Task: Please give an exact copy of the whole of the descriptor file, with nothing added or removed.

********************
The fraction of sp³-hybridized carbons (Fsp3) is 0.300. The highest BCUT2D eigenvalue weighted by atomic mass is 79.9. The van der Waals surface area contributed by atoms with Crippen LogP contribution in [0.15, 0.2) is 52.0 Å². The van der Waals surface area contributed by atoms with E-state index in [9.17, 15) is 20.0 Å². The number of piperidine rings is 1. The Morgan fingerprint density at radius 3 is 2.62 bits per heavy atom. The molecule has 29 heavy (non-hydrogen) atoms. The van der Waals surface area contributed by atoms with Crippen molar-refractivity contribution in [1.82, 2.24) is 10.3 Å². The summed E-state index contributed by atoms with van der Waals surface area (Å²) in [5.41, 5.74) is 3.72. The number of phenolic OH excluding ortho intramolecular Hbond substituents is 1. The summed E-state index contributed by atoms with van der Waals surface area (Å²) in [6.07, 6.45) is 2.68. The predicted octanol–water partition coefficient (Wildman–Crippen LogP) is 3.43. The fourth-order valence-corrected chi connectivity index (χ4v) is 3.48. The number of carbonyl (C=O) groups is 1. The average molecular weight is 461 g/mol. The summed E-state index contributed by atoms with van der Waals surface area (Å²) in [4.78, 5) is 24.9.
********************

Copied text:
The fraction of sp³-hybridized carbons (Fsp3) is 0.300. The highest BCUT2D eigenvalue weighted by atomic mass is 79.9. The van der Waals surface area contributed by atoms with Crippen LogP contribution in [0.15, 0.2) is 52.0 Å². The van der Waals surface area contributed by atoms with E-state index in [9.17, 15) is 20.0 Å². The number of piperidine rings is 1. The Morgan fingerprint density at radius 3 is 2.62 bits per heavy atom. The molecule has 29 heavy (non-hydrogen) atoms. The van der Waals surface area contributed by atoms with Crippen molar-refractivity contribution in [1.82, 2.24) is 10.3 Å². The summed E-state index contributed by atoms with van der Waals surface area (Å²) in [5.41, 5.74) is 3.72. The number of phenolic OH excluding ortho intramolecular Hbond substituents is 1. The summed E-state index contributed by atoms with van der Waals surface area (Å²) in [6.07, 6.45) is 2.68. The predicted octanol–water partition coefficient (Wildman–Crippen LogP) is 3.43. The fourth-order valence-corrected chi connectivity index (χ4v) is 3.48. The number of carbonyl (C=O) groups is 1. The average molecular weight is 461 g/mol. The summed E-state index contributed by atoms with van der Waals surface area (Å²) in [4.78, 5) is 24.9.